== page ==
Data released on 15 May by Colombia’s National Administrative Department of Statistics (DANE) showed that construction output in Colombia contracted by 9.2% in the first quarter of 2020, compared to -5.5% during the same period last year and an increase of 0.2% in the last quarter of 2019. This was the sharpest year-on-year contraction since the January-March quarter of 2000, when output fell by 11.7%.
Residential and non-residential buildings posted the largest drop at -16.5% while specialised works fell by 8.7%. Infrastructure, by contrast, grew by 9.1%. However, April figures are likely to be much lower, as it will reflect the broader effects of the quarantine restrictions imposed by the Colombian government since 24 March, to contain the spread of the coronavirus.
Before the pandemic, the infrastructure market was growing at double digits rates, posting an increase of 11% in 2019 amid higher public spending and major progress on projects that were underway. But considering the financial costs that the pandemic is generating, the resulting drop in fiscal resources is expected to have a negative impact on the sector this year.
DANE’s figures also showed that licensed area for the construction of buildings fell by 56.3% in March compared to March 2019; this was the lowest approved area for construction in the series of 302 municipalities, which began in January 2015. On a quarterly basis, the approved area for buildings fell by 14.2% in Q1 2020 compared to the same period last year. The approved area decreased 19.4% for non-residential and 12.7% for housing.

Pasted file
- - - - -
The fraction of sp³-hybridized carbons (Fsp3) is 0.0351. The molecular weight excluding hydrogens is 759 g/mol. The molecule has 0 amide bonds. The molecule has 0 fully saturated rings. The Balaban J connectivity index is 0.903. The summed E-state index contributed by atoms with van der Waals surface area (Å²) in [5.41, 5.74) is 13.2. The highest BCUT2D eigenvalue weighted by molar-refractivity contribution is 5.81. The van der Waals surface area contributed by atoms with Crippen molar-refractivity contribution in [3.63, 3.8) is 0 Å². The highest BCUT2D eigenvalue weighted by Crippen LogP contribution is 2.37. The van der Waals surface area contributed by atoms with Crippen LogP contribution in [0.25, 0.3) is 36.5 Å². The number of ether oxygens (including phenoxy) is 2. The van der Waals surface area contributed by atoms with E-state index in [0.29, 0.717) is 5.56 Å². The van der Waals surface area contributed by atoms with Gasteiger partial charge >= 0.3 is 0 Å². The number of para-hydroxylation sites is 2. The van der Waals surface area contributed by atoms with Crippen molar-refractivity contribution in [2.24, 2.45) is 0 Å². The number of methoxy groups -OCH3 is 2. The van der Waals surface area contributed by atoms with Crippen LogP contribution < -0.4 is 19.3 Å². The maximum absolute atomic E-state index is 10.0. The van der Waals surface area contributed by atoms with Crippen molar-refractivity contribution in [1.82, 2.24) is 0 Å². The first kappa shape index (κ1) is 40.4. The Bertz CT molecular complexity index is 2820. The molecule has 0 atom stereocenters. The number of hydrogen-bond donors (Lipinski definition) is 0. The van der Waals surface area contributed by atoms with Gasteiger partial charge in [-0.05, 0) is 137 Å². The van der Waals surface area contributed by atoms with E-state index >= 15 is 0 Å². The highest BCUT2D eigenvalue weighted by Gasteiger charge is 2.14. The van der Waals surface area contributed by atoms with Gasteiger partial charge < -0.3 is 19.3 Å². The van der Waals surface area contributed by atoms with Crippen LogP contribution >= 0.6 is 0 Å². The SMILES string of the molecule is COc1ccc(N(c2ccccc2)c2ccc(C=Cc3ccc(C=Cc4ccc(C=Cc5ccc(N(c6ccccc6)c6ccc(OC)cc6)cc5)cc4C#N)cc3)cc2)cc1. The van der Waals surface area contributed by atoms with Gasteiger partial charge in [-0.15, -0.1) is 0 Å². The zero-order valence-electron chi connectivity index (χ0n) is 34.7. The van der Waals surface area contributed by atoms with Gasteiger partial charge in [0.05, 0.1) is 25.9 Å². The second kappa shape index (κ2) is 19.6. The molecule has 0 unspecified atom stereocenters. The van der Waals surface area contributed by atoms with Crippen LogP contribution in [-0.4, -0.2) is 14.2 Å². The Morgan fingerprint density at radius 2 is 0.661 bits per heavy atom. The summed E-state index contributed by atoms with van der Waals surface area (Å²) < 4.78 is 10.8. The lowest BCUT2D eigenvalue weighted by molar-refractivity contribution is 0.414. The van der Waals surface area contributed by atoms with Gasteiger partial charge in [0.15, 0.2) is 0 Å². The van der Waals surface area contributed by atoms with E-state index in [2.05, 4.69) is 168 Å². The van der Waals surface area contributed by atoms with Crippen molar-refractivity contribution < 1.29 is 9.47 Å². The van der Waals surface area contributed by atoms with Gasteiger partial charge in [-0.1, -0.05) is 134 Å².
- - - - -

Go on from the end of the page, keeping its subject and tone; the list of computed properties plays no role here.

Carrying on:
GlobalData forecasts Colombia’s construction output to contract by 5% in 2020, down from the previous forecast of -4% in the April update and -2.1% in 2019. The current forecast assumes that all construction projects will be reactivated by June and that the outbreak will mostly be contained by then.
On 10 May, the Colombian Chamber of Construction (Camacol) reported that during the first two weeks of reopening the construction sector, 1,723 building construction projects had been reactivated, accounting for 68% of the total projects.
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However, in some regions, progress has been slow due to the restrictions that have been implemented at the local level to restart construction activities, including biosafety protocols to protect workers’ health and their families.
Workers in the construction and manufacturing sectors were allowed to return to work from 27 April, after two months of being paralysed, as part of the government’s efforts to restart the economy.
Colombia’s economy has been hit by two twin shocks of Covid-19 and a dramatic collapse in oil prices, as thousands of businesses have been forced to shut down due to the social distance restrictions to contain the spread of the disease. The quarantine restrictions, which were set to end on 4 May, has been again extended until 25 May. According to official data, urban unemployment rose by 13.4% in March.
Colombia’s finance ministry said on 4 May it now expects the economy to contract by 5.5% in 2020, a revision from its previous projection of -1.5% to – 2%. Colombia’s central bank has, nevertheless, a more pessimistic outlook, as it expects the economy to contract between 2% and 7% this year. In its latest monetary policy report, released on 5 May, the bank said that during the second quarter of 2020, the country’s GDP will fall between 10% and 15% compared to the 1.1% growth seen in the first quarter.